Published since 1884 by the Society for the Study of Addiction.
Editor-in-Chief, Robert West

Abstention from alcohol has increased sharply among Australian adolescents

10 April 2014

A broad change in drinking behaviour has occurred among Australian adolescents in the last decade.  The percentage of Australians aged 14-17 who do not drink alcohol has increased from almost 33% in 2001 to over 50% in 2010.  This trend has occurred broadly across a wide range of regional, socio-economic, and demographic subgroups.

The trend was spotted by Dr Michael Livingston of Australia’s National Drug and Alcohol Research Centre at the University of New South Wales, who analysed survey responses from more than 2500 young Australians. Livingston says there are several possible explanations: “The shift in drinking behaviour is likely the result of broad cultural factors.  We have seen similar recent trends in the Nordic countries and the United States of America, all countries with strong temperance traditions and increasing public concerns about adolescent drinking.  Also, the Australian population is increasingly multicultural, with a steady rise in residents from typically lighter-drinking cultures.  So the trend toward alcohol abstention among Australian adolescents could have something to do with deep cultural beliefs, increased social concerns about young drinkers, and subtle changes in immigration.”

This shift in drinking behaviour is good news in a country where twenty years ago one in five drinkers aged 16-17 reported alcohol-related injuries and one in ten regretted sexual experience linked to their drinking. [1]  The reduction in drinking among Australian adolescents does not seem to have been offset by increases in illicit drug use or smoking. 

-- Ends –

For editors:

Livingston M. Trends in non-drinking amongst Australian adolescents.  Addiction, 109: doi: 10.1111/add.12524 

This paper is free to download for one month after publication from the Wiley Online Library.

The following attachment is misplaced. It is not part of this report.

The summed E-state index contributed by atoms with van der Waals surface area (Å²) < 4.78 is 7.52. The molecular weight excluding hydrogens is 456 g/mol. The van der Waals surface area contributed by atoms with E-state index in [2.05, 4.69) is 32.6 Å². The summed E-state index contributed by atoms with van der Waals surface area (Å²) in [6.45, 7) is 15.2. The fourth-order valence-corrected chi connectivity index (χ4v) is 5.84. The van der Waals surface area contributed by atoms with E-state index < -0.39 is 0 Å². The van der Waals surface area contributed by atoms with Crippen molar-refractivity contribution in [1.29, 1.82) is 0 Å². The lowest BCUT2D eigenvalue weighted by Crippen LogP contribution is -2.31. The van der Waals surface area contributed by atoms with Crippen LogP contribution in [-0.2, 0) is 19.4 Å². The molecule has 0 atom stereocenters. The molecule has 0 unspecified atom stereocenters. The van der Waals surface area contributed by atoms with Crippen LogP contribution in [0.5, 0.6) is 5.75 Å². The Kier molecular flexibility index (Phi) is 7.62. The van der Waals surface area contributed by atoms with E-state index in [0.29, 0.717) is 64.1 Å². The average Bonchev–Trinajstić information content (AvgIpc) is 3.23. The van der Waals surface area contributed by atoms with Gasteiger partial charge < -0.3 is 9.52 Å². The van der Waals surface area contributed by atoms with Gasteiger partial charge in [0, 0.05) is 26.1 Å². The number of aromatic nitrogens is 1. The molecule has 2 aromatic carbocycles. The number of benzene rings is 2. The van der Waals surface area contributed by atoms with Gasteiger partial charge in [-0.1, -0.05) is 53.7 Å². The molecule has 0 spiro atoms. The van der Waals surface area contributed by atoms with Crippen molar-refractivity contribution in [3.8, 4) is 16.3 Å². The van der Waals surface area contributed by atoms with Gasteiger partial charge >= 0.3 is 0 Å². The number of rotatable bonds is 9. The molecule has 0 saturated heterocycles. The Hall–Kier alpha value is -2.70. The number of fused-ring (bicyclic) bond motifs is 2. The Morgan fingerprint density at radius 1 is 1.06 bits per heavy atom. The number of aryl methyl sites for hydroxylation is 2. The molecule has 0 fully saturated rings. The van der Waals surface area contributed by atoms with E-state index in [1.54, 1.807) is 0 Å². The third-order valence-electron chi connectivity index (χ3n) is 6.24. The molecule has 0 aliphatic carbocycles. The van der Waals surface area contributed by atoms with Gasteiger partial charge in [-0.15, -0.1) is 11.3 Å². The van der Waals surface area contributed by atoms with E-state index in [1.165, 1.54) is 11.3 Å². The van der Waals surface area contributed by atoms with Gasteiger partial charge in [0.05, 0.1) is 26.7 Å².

or by contacting Jean O’Reilly, Editorial Manager, Addiction, jean@addictionjournal.org, tel +44 (0)20 7848 0853.

Media seeking interviews with Dr Michael Livingston should contact Marion Downey, Communications Manager, National Drug and Alcohol Research Centre: (02) 9385 0180 / 0401 713 850 / m.downey@unsw.edu.au or Erin O’Loughlin, Communications Officer, National Drug and Alcohol Research Centre: (02) 9385 0124 / 0402 870 996 / erin.oloughlin@unsw.edu.au

Addiction (www.addictionjournal.org) is a monthly international scientific journal publishing peer-reviewed research reports on alcohol, illicit drugs, tobacco, and gambling as well as editorials and other debate pieces. Owned by the Society for the Study of Addiction, it has been in continuous publication since 1884. Addiction is the number one journal in the 2013 ISI Journal Citation Reports Ranking in the Substance Abuse Category (Social Science Edition).  Membership to the Society for the Study of Addiction (http://www.addiction-ssa.org/) is £85 and includes an annual subscription to Addiction.

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[1] Bonomo Y, Coffey C, Wolfe R, Lynskey M, Bowes G, and Patton G. (2001) Adverse outcomes of alcohol use in adolescents.  Addiction, 96: 1485-96.